It’s possible there exist plenty of places on the internet where you can read about the historical inaccuracies and inconsistencies in The Right Stuff. This is not really that place. I chose to overlook that and focus on one very important thing they got right. It is an inspiring story of the early tribulations of America’s space program, and to this day, it’s still an inspiring watch.
I have not yet read Tom Wolfe’s book The Right Stuff on which the film was based, though it is making its way to the top of my list. And while it moves up the list it isn’t at the top because I already possess a fair amount of knowledge about NASA’s early days, mostly from my non-fiction reading. Within many of those NASA biographies is a yearning for the passion to return to the Moon and space exploration and better government support, like the early days of Mercury, when the race for space was still a competition and before American took the lead in Gemini and never looked back.
But Gemini is getting ahead of this story. The Right Stuff is about Mercury. And it’s a love letter to a time in aviation when we looked up to move forward.
If you’re unfamiliar or need a refresher, The Right Stuff follows two main tracks of history; the breaking of the sound barrier and test pilots mainly focused on Chuck Yeager; and the creation, training, technology, publicity, and eventual flights of the Mercury astronauts.
As I said, it may not be 100% accurate, but it is 110% faithful to the accomplishments. Chuck Yeager was the first man to break the sound barrier, and the men chosen to become what we know now as the Mercury 7, were put through many tests, some never before done to a human, in order to be selected.
Pilots, especially test pilots, always took some issue with engineers’ facts, as a point of contention because they were on the ground, though some did fly. In the film, as in real life, this was also something the early astronauts dealt with. Both are seen on the screen in this film.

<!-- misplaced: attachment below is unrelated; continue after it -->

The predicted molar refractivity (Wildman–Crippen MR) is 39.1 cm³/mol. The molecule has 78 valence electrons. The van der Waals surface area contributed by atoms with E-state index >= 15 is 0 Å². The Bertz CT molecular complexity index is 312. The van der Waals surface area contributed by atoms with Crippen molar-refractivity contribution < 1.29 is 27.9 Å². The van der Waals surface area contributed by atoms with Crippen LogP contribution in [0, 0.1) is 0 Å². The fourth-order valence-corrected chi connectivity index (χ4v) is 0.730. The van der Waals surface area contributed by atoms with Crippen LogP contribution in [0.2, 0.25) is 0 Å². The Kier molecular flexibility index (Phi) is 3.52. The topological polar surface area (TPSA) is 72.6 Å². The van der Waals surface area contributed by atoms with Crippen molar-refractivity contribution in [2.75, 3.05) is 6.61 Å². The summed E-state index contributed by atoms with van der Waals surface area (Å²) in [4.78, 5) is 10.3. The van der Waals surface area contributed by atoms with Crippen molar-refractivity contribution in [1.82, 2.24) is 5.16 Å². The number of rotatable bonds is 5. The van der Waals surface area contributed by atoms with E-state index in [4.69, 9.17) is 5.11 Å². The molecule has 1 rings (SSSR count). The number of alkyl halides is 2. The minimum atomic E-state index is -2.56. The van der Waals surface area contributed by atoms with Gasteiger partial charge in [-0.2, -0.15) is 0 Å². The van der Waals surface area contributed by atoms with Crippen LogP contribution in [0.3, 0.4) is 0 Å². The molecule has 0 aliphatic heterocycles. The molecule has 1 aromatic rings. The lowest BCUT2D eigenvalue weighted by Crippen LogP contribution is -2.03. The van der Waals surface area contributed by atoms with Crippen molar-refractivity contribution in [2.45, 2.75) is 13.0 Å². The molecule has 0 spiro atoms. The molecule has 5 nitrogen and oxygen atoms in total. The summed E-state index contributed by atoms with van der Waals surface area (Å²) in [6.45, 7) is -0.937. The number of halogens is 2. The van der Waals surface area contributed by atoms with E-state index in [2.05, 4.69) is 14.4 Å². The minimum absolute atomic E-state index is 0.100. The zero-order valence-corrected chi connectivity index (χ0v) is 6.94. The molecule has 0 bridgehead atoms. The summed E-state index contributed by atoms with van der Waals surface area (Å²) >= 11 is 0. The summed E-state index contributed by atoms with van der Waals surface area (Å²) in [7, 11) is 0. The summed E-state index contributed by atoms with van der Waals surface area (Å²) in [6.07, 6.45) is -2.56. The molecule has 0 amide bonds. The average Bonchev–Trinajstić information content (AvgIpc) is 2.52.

The poetry of the demon at Mach 1, is disturbingly beautiful: “There was a demon that lived in the air. They said whoever challenged him would die. Their controls would freeze up, their planes would buffet wildly, and they would disintegrate. The demon lived at Mach 1 on the meter, seven hundred and fifty miles an hour, where the air could no longer move out of the way. He lived behind a barrier through which they said no man could ever pass. They called it the sound barrier.”
Then again, there is always poetry when it comes to unknowns. Just like fighter pilots have their superstitions… The best illustration of that in The Right Stuff is the repeated exchange of Yeager and Ridley:
Yeager: Hey, Ridley, ya got any Beeman’s?
Ridley: Yeah, I think I got me a stick.
Yeager: Loan me some, will ya? I’ll pay ya back later.
Ridley: Fair enough.
Additionally, Ridley was played by Levon Helm, the drummer for The Band. Now, before I let you move along, may I state that Deke Slayton gets the very shortest end of this stick in this historical fiction, but also for a long time in real life. The man was one of the original Mercury 7 astronauts, and yet a heart murmur kept him from his Mercury ride. And yet the entire thing is not mentioned once, was it in the book? I’ll find out soon enough and that’s why it’s moved up my reading list. Still, he did finally get to go up on the Apollo-Soyuz mission.
Despite its inaccuracies, because Hollywood is Hollywood and this is a compelling historical drama based on true events, it does succinctly impress upon the viewer the enormity of the task that was accomplished, and furthermore, while the fictionalized events and the way The Right Stuff as a film is told may be inspiring, the actual events of historical and technological significance are even more inspiring if you take the time to learn more about NASA, test pilots and the Mercury 7.
So, what better to do than to end this with Alan Shepard’s prayer, which is also referenced in Space Cowboys, “Dear Lord, please don’t let me fuck up.”
We could all use Shepard’s Prayer from time to time…